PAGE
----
JONNY PHILLIPS: One of the gases used extensively for early balloon flights was hydrogen and this is because it's so easy to make, and we're going to show you how.
RICHARD AMBROSE: We're passing an electrical current from a 6 volt battery through a column of water and we're splitting the water into its component parts - hydrogen and oxygen. From the positive end of the battery we create oxygen...from the negative end of the battery we create hydrogen. It's a process called electrolysis.
JONNY PHILLIPS: And in fact the father of electricity himself, the Victorian scientist Michael Faraday, invented rubberised balloons to store the hydrogen produced during his experiments. I bet you didn't know that?
VO: The big advantage of a lighter than air gas like hydrogen is that once you've filled your balloon, it floats, it's as simple as that. No heat is required.
JONNY PHILLIPS: And because hydrogen in large quantities produces a lot of lift, it wasn't long before people were attaching machinery to balloons too achieve power flight. These power balloons became known as airships. Originally they were hand or even steam powered, but the real breakthrough came with the development of the internal combustion engine.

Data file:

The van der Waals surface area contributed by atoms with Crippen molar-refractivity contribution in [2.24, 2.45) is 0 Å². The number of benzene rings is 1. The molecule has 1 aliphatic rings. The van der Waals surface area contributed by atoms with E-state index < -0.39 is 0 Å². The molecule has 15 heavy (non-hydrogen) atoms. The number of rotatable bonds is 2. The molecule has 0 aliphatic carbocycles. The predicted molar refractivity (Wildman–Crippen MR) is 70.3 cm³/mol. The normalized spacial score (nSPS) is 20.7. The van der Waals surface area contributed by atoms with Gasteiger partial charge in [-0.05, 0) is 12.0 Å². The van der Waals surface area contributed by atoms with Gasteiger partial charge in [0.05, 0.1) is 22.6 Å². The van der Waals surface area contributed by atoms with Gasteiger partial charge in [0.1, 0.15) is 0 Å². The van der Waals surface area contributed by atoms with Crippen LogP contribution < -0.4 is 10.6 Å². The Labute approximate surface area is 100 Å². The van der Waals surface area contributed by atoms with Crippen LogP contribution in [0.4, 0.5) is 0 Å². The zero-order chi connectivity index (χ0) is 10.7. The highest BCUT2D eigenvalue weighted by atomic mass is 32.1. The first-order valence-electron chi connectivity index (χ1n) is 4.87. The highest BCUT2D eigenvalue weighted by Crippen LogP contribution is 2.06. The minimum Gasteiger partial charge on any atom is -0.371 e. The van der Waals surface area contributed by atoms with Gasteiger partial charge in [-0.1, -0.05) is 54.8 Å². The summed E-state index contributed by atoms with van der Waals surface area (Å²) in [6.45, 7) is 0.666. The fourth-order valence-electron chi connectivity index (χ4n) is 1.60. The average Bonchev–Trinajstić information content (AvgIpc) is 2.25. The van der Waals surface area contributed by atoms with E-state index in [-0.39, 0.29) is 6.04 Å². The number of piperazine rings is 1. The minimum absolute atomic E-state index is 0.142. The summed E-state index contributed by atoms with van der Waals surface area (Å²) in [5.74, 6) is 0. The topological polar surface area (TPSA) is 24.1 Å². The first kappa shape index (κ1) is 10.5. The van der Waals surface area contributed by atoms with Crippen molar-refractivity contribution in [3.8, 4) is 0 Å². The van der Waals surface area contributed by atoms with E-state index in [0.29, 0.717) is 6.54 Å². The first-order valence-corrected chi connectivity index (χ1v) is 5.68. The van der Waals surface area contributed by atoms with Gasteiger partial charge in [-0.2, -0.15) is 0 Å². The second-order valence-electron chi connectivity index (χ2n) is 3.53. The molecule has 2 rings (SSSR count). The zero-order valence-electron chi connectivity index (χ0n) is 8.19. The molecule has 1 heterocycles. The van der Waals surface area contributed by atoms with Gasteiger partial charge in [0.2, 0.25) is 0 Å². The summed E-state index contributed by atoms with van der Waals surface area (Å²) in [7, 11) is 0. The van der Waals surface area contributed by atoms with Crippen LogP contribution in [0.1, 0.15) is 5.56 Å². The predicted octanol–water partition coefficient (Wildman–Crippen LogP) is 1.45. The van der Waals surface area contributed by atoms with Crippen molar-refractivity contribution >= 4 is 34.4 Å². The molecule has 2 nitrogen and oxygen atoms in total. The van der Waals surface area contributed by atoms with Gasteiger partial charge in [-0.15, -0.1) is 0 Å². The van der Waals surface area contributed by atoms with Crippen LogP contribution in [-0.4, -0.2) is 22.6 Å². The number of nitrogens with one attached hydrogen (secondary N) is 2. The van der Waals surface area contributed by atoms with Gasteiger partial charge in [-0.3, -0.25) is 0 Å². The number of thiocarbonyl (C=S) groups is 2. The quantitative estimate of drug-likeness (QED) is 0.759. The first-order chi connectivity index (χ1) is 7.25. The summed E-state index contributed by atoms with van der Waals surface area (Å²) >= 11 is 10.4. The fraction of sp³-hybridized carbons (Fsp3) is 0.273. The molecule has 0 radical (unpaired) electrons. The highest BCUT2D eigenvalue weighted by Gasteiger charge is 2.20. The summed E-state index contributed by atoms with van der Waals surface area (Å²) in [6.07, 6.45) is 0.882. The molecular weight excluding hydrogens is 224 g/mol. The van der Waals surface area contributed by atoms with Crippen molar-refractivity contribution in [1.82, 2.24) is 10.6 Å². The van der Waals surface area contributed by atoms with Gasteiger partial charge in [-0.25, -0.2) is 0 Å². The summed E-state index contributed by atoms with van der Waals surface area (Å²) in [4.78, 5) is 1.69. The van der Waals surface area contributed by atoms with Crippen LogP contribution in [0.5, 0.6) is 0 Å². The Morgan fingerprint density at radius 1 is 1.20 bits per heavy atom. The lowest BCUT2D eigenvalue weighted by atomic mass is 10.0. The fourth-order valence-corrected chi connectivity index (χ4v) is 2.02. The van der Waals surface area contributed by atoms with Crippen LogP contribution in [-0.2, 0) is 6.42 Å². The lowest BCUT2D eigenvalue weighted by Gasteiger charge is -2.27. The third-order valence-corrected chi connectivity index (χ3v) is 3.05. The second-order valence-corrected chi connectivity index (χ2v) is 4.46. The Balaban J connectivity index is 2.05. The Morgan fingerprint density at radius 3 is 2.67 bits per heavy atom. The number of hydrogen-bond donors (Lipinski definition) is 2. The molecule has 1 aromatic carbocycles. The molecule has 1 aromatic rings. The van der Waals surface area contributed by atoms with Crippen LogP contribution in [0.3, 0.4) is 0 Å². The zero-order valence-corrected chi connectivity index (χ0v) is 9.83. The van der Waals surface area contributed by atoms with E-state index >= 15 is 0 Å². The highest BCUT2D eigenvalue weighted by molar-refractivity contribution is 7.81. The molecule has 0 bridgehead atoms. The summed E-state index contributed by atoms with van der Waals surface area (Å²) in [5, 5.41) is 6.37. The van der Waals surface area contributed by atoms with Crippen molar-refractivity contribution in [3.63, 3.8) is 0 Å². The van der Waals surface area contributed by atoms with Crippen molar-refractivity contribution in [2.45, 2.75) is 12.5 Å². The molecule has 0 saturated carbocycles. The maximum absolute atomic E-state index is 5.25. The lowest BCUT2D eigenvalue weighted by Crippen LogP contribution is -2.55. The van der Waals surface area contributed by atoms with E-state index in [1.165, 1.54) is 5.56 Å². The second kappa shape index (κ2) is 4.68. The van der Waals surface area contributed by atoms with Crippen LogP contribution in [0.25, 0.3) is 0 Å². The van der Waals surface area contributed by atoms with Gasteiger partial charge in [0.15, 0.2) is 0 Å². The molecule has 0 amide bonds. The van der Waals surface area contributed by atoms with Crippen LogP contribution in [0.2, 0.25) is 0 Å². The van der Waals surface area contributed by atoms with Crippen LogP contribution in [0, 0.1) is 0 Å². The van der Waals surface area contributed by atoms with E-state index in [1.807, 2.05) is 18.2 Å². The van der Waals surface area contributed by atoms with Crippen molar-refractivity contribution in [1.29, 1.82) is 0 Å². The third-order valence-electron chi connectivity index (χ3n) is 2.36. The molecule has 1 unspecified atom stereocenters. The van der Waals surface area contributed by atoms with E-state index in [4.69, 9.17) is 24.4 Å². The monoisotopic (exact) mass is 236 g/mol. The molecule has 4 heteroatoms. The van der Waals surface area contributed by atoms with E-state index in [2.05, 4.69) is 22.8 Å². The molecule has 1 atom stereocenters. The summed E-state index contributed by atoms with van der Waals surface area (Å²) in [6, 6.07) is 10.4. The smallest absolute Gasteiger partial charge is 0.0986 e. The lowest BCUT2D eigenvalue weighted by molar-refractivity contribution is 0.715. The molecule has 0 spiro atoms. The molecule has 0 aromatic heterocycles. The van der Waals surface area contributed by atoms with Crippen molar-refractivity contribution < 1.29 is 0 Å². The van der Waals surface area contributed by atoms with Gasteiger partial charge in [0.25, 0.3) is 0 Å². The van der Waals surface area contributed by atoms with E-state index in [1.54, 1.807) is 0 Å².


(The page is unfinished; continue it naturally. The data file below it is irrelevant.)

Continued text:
VO: At the turn of the 20th Century, the German, Count Von Zeppelin, showed what was possible with this new form of transport. It wasn't long before the British and Americans were following his lead.
30 years before the arrival of trans-Atlantic civilian passenger planes, airships dominated long-distance travel.
For most of that time, they had a surprisingly good safety record, but all that changed with a series of high profile disasters. The most famous being the Hindenburg.
But despite its notoriety, an amazing two thirds of the passengers and crew survived. It was however, the final nail in the coffin that ended the use of hydrogen in airships for good.
Their small descendants are still around today, but they're now filled with a much safer gas: Helium.